Public health experts and data from the Centers for Disease Control and Prevention report a steady decline in cardiovascular health, including an increase in deaths from heart disease — specifically among middle-aged adults with low incomes.
New research led by investigators at Harvard-affiliated Beth Israel Deaconess Medical Center helps explain the recent reversal in cardiovascular mortality among the population and underscores the need to address the social determinants of health that contribute to it.
The findings, presented at the American Heart Association Scientific Sessions and published in the Annals of Internal Medicine, demonstrate a significant increase in cardiovascular risk factors among those aged 40 to 64 years, as well as enduring inequities between higher-income and low-income individuals.
“Our study highlights a smoldering cardiovascular health crisis among the younger segment of the U.S. population that warrants urgent public health and policy responses,” said corresponding author Rishi K. Wadhera, section head of Health Policy and Equity at the Richard A. and Susan F. Smith Center for Outcomes Research at BIDMC and associate professor of medicine at Harvard Medical School.
The low-income group experienced a significant increase in hypertension, while the higher income group experienced a significant rise in diabetes and obesity.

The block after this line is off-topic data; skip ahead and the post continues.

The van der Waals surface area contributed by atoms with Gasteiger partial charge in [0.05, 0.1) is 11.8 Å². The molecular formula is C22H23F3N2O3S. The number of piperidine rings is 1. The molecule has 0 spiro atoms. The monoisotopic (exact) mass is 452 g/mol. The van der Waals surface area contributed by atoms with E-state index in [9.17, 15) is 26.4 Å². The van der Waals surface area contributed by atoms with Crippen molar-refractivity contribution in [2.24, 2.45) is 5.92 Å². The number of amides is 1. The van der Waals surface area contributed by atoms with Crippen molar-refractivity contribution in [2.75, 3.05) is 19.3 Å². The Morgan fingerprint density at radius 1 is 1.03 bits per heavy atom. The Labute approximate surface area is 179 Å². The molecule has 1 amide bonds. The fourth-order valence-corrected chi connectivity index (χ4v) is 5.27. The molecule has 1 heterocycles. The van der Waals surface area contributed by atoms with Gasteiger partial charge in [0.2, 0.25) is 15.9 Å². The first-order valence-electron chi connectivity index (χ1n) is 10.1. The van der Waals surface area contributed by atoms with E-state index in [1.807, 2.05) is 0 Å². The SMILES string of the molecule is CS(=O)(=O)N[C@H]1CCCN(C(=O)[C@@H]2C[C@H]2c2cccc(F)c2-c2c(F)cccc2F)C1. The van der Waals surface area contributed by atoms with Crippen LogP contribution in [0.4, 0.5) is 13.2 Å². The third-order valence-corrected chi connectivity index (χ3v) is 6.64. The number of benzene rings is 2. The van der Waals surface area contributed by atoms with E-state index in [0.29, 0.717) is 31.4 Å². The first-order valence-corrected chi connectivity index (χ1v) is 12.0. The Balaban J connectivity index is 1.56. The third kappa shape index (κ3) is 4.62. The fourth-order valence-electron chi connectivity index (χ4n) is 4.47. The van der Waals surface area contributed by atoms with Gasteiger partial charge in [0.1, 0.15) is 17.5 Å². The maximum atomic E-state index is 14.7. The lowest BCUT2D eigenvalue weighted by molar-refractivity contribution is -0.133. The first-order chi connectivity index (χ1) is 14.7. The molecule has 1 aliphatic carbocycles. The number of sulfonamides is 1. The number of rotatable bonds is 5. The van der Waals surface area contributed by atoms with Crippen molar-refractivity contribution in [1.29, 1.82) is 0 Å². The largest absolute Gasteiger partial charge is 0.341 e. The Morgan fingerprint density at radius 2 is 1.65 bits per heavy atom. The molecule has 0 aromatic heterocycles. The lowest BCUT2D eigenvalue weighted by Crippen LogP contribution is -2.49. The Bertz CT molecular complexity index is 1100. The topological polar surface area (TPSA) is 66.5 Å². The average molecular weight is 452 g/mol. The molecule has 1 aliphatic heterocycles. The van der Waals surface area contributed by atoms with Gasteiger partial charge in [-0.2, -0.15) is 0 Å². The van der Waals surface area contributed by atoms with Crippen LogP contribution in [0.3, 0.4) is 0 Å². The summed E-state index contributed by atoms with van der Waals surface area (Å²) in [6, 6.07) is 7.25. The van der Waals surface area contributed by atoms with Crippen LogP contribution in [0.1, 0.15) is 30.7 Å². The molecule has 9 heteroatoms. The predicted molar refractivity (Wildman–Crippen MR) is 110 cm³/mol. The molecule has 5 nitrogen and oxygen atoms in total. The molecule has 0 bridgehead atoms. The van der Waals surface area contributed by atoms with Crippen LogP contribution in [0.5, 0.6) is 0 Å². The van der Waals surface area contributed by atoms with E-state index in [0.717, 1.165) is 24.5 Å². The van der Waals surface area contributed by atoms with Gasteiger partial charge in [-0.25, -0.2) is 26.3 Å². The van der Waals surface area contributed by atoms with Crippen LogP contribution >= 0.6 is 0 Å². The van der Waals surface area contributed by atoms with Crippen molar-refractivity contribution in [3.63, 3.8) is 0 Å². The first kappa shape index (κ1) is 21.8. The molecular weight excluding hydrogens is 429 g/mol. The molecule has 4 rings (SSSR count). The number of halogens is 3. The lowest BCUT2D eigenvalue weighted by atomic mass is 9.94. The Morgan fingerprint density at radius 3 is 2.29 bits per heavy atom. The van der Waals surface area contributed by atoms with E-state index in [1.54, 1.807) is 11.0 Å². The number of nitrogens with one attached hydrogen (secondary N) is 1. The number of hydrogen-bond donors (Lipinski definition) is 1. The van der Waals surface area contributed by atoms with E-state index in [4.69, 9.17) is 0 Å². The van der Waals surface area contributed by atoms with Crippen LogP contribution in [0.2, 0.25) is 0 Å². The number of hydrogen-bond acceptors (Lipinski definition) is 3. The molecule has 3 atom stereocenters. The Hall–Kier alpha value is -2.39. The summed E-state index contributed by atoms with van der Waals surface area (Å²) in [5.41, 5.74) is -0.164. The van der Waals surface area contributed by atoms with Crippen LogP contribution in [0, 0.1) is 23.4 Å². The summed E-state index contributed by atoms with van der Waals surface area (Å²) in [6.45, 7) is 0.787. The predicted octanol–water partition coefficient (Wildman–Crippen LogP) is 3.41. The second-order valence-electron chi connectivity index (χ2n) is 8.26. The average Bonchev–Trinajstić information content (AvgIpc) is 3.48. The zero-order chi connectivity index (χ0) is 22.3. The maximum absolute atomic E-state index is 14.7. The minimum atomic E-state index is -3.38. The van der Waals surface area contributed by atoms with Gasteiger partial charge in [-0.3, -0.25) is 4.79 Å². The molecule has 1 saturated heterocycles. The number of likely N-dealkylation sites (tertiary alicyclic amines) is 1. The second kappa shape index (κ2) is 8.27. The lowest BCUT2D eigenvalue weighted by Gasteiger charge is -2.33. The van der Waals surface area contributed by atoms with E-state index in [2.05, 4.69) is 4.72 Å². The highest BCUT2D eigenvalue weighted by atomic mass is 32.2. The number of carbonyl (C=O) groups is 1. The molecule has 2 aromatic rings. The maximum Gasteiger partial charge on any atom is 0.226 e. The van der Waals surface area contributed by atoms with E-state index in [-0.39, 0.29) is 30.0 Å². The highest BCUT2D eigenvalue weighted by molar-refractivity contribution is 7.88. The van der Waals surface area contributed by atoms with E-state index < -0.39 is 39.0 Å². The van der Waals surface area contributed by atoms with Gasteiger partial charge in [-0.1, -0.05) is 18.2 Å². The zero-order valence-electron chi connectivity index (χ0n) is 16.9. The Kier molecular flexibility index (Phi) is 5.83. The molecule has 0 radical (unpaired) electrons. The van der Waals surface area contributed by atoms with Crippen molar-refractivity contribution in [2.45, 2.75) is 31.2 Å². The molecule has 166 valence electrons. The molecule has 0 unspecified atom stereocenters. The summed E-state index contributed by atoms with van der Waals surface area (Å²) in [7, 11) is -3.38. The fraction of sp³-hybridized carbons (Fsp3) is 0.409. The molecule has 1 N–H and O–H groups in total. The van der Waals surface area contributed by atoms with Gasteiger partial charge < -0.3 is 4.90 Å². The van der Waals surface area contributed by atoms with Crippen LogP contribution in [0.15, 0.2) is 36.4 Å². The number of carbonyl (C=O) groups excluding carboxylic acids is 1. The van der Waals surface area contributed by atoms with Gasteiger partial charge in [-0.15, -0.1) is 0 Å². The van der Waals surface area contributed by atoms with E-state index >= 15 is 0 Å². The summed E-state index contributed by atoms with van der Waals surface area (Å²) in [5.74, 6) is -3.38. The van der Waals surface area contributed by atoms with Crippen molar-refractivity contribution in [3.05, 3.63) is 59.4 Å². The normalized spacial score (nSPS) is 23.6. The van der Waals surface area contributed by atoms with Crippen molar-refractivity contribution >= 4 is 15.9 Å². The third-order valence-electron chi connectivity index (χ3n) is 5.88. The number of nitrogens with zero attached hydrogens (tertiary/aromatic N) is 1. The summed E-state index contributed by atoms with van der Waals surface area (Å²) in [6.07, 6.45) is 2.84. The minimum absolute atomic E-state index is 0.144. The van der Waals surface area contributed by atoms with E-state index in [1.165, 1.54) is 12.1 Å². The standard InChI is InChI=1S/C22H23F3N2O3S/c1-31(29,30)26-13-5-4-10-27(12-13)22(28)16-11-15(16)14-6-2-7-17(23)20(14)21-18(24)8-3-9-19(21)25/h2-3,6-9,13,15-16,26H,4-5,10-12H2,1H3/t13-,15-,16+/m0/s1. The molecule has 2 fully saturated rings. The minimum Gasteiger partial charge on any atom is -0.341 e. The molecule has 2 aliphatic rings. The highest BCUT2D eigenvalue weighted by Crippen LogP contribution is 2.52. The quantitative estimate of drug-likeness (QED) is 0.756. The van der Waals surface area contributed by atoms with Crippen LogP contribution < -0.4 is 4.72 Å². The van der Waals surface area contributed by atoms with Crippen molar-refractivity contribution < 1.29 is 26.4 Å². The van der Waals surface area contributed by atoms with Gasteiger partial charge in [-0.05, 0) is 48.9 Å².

Wadhera and colleagues evaluated trends in the prevalence, treatment, and control of cardiovascular risk factors such as hypertension, obesity, and smoking of more than 20,000 adults ages 40-64 years who participated in a nationally representative health survey between 1999 and 2020. The team also assessed how social determinants of health, including income levels, insurance coverage, and access to routine care, were associated with cardiovascular health.
Among middled-aged adults, low-income adults consistently experienced higher rates of hypertension, diabetes, and cigarette use than their higher-income counterparts over the past two decades. The burden of several cardiovascular risk factors either worsened or remained unchanged for middle-aged adults, with differing trends by income level. The low-income group experienced a significant increase in hypertension, while the higher income group experienced a significant rise in diabetes and obesity.
“Concerningly, we observed that poor cardiovascular health remains concentrated in low-income middle-aged adults,” said lead author Michael Liu of the Medical School. “These disparities by income level persisted even after we accounted for insurance coverage, healthcare access, and food insecurity. These results emphasize the importance of addressing these and other social determinants of health that may contribute to the relationship between income and cardiovascular health, such as stable housing, green space for regular physical activity, medication affordability, environmental burdens, and adequate social support.”
Co-authors included: Rahul Aggarwal, Zhao-Nian Zheng, Robert W. Yeh, and Dhruv S. Kazi of BIDMC; and Karen E. Joynt Maddox of Washington University School of Medicine, Saint Louis.
This research was funded by the National Institutes of Health (R01HL164561).